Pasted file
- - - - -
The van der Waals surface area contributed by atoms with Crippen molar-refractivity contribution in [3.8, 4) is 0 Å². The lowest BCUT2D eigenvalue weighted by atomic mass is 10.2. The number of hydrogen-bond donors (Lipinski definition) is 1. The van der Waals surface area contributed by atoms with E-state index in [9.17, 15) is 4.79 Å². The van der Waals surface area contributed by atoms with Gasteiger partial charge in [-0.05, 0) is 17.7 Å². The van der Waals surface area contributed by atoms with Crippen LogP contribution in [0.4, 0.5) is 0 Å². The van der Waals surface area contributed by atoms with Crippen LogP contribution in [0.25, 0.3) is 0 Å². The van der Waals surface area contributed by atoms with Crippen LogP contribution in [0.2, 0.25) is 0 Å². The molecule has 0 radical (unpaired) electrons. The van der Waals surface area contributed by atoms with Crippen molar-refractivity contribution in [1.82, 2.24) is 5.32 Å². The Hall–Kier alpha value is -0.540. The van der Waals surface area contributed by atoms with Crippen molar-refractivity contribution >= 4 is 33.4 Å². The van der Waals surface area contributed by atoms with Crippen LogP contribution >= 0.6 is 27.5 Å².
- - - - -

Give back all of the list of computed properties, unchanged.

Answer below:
The van der Waals surface area contributed by atoms with Crippen molar-refractivity contribution in [3.8, 4) is 0 Å². The lowest BCUT2D eigenvalue weighted by atomic mass is 10.2. The number of hydrogen-bond donors (Lipinski definition) is 1. The van der Waals surface area contributed by atoms with E-state index in [9.17, 15) is 4.79 Å². The van der Waals surface area contributed by atoms with Gasteiger partial charge in [-0.05, 0) is 17.7 Å². The van der Waals surface area contributed by atoms with Crippen LogP contribution in [0.4, 0.5) is 0 Å². The van der Waals surface area contributed by atoms with Crippen LogP contribution in [0.25, 0.3) is 0 Å². The van der Waals surface area contributed by atoms with Crippen LogP contribution in [0.2, 0.25) is 0 Å². The molecule has 0 radical (unpaired) electrons. The van der Waals surface area contributed by atoms with Crippen molar-refractivity contribution in [1.82, 2.24) is 5.32 Å². The Hall–Kier alpha value is -0.540. The van der Waals surface area contributed by atoms with Crippen molar-refractivity contribution >= 4 is 33.4 Å². The van der Waals surface area contributed by atoms with Crippen LogP contribution >= 0.6 is 27.5 Å².